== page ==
If Jesus assembled his disciples today in America, I imagine he’d include a black trans teenager, an undocumented Latinx mother, and a repentant financier or credit agent who gave away his ill-gotten wealth. Trump would refuse to give away all that he owned and be turned away. I see Franklin Graham, Jerry Falwell, Jr, and their colleagues colluding with the state to retain and expand their power by planting evidence on Jesus and betraying him to Death Row.

How did the Son of Humans die? He was too beautiful and brave for the political religious order.



[i] Not numerically, but in terms of power differentials

Martin Luther King and King Falwell

As I’ve said several times and will say many times to come, Martin Luther King, Jr. is known by most for one line in one speech and wearing suits when he protested*. It’s this sheer veneer of a hagiography of King that allows Liberty University to welcome #DonaldNaziTrump to give the MLK address. Which is weird because presidential candidate Donald Trump is basically running as a national Sheriff Bull Connor. But the higher-ups at the conservative Evangelical Liberty U, despite having many students of color, feel the xenophobic, misogynistic, racist, jingoistic Trump is an appropriate speaker for a retrospective on Martin Luther King, Jr.

“We chose that day so that Mr. Trump would have the opportunity to recognize and honor Dr. King on MLK day,” Liberty University President (and son of founder) Jerry Falwell, Jr. told The Richmond Times-Dispatch.

[Falwell] pointed to King’s principle that people should be judged, as King put it ‘not by the color of their skin, but by the content of their character.’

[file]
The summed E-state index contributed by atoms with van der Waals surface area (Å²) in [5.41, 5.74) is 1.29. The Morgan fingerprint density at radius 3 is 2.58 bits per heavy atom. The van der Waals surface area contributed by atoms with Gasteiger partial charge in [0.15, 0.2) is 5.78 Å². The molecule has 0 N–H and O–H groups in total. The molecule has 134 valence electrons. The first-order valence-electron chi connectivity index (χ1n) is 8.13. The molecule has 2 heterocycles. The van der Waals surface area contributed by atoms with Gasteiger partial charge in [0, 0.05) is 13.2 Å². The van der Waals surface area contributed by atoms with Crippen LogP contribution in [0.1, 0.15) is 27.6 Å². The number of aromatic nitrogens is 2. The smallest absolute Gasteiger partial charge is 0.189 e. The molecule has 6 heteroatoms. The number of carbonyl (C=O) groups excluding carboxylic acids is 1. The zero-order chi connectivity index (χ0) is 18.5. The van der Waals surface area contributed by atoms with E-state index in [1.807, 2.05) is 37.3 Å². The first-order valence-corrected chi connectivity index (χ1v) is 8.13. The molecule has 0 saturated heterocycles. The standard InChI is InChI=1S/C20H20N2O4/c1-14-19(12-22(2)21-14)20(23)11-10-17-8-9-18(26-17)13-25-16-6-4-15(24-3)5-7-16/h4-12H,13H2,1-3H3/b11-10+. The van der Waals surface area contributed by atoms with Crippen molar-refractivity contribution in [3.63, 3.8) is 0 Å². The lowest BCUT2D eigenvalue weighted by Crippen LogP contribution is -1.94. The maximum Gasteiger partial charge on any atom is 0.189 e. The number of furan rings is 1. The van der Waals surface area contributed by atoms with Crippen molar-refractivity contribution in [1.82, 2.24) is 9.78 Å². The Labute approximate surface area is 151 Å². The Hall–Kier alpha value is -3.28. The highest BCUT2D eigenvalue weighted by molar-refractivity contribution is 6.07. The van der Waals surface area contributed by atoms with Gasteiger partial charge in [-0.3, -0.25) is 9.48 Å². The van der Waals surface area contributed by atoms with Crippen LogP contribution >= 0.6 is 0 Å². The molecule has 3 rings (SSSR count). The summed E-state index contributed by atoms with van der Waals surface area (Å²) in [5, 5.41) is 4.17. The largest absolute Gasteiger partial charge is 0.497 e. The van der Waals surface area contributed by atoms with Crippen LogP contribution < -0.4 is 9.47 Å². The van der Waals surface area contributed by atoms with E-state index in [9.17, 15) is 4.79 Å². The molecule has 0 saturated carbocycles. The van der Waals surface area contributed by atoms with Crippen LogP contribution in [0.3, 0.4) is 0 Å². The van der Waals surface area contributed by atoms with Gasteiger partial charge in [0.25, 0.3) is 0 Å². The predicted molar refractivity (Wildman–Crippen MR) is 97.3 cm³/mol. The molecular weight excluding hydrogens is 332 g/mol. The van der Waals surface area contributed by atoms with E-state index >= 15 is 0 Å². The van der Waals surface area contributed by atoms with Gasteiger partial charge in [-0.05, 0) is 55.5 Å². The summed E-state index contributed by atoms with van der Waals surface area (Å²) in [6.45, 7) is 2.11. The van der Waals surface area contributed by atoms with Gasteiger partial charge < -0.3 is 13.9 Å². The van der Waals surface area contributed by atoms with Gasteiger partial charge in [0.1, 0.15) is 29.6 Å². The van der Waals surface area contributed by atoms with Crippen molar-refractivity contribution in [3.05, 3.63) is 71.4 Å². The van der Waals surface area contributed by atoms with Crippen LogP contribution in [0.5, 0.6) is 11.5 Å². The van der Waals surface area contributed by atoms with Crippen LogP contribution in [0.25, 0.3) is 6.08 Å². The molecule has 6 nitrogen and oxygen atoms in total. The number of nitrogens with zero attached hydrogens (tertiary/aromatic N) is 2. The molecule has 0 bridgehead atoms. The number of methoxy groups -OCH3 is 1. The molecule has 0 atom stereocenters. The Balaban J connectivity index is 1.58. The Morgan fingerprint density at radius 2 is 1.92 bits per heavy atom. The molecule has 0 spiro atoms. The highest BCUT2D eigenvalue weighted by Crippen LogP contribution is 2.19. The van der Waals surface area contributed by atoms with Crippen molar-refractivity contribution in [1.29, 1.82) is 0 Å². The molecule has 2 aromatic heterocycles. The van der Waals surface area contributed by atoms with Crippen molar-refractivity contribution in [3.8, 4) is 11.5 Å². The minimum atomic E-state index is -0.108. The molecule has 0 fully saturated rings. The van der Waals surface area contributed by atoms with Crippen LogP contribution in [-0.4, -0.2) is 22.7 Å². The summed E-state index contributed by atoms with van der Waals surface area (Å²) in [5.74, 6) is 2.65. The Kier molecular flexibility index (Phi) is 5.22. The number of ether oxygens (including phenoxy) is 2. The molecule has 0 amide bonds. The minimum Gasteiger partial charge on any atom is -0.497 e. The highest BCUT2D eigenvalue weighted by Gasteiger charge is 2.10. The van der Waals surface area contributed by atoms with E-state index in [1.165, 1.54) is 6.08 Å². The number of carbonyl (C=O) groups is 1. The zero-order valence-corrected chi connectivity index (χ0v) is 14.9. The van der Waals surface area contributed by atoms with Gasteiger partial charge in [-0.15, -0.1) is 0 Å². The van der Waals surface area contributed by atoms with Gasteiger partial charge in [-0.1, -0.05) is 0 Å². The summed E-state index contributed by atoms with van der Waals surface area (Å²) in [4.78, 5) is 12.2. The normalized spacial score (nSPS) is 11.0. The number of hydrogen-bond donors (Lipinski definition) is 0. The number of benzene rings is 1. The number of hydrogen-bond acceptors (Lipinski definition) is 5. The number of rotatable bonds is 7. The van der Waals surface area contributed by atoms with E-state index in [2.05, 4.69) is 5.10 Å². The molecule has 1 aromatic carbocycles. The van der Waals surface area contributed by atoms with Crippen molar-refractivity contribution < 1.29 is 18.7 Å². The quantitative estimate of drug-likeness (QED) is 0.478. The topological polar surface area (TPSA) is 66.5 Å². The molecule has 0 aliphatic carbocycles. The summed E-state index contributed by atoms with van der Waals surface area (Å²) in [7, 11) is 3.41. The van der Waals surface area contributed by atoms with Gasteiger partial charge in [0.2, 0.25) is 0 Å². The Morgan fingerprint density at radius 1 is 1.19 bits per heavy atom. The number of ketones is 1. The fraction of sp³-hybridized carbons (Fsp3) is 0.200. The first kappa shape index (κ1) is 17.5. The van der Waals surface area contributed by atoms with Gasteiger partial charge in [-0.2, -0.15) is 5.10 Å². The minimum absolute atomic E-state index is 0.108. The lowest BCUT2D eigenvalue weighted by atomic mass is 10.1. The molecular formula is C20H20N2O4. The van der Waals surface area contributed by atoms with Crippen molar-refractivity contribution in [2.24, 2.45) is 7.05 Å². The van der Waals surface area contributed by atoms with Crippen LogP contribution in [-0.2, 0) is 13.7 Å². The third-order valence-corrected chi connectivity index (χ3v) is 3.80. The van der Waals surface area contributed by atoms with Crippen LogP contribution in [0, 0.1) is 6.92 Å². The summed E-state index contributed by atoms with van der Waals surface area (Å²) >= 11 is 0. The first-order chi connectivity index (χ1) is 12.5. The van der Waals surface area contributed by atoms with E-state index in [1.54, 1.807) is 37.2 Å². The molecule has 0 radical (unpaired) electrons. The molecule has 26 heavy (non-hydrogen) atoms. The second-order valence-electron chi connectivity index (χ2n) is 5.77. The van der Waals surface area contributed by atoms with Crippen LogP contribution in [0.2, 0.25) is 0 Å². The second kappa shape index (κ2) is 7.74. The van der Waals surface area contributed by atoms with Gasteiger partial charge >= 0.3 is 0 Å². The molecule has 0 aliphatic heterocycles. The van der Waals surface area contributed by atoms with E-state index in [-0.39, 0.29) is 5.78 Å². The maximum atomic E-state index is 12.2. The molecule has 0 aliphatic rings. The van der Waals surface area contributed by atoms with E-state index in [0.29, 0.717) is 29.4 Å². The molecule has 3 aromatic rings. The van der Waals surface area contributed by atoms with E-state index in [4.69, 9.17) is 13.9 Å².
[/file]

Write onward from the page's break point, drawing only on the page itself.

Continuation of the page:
“Liberty stands for that principle and I believe that Mr. Trump does as well,” he said.

Liberty’s Falwell Jr. swears that a crude, racist, violence-loving capitalist class fascist lives by Martin Luther King’s standards. Let’s think about the abundantly evident patterns being made here for a moment.


Jerry Falwell, Jr. giving a speech at Liberty University

The first being that there is little critical analysis of King’s legacy in the public eye. Just like Jesus, we remake him in personal images because we don’t want to scrutinize the text – and even when we do, we are rarely honest about the presuppositions we carry with us in our readings.

Take this consideration in combination with the fact that Jerry Falwell, Jr. is a crude, racist, violence-loving capitalist theocrat, like his father Jerry Falwell, Sr. before him. And that he interprets others in binary models in this framework. If they are good, they think like him and are like him. If they are bad  they may or may not think like him, but are on the receiving end of his actions – for example, those Muslims that he told Liberty students to “end” and should be “taught a lesson”.


Justin Sullivan – Getty Images North America

Contrary to King’s most famous mode of organizing, Falwell, Jr. told his Christian students that they should arm themselves. In their school. Never mind the implications of intimate violence in an environment rife with hyper-masculine theology and ecclesiology. While King advocated nonviolence as a means of organizing protest, it was as a critique of violence located within White Supremacist democracy. We can’t talk about nonviolent agitation without acknowledging that it is an organized resistance to the locus of violence: White Supremacist Empire.

King, it should be noted, was not strictly opposed to gun ownership for black families in terms of protecting their homes from direct white violence (cf Taylor Branch’s At Canaan’s Edge). Malcolm and the Panthers preached that this personal method of protection should be extended to organizational efforts against the threat of White violence. In the end, Dr. King and the Black Panthers fell to White violence and intentional disruption (and Malcolm would have likely have done so too if his life wasn’t cut short by an internal power play).

If Falwell, Jr. is to be believed and White Christians are under violent siege from Muslims, then and only then can his call to arms be taken seriously.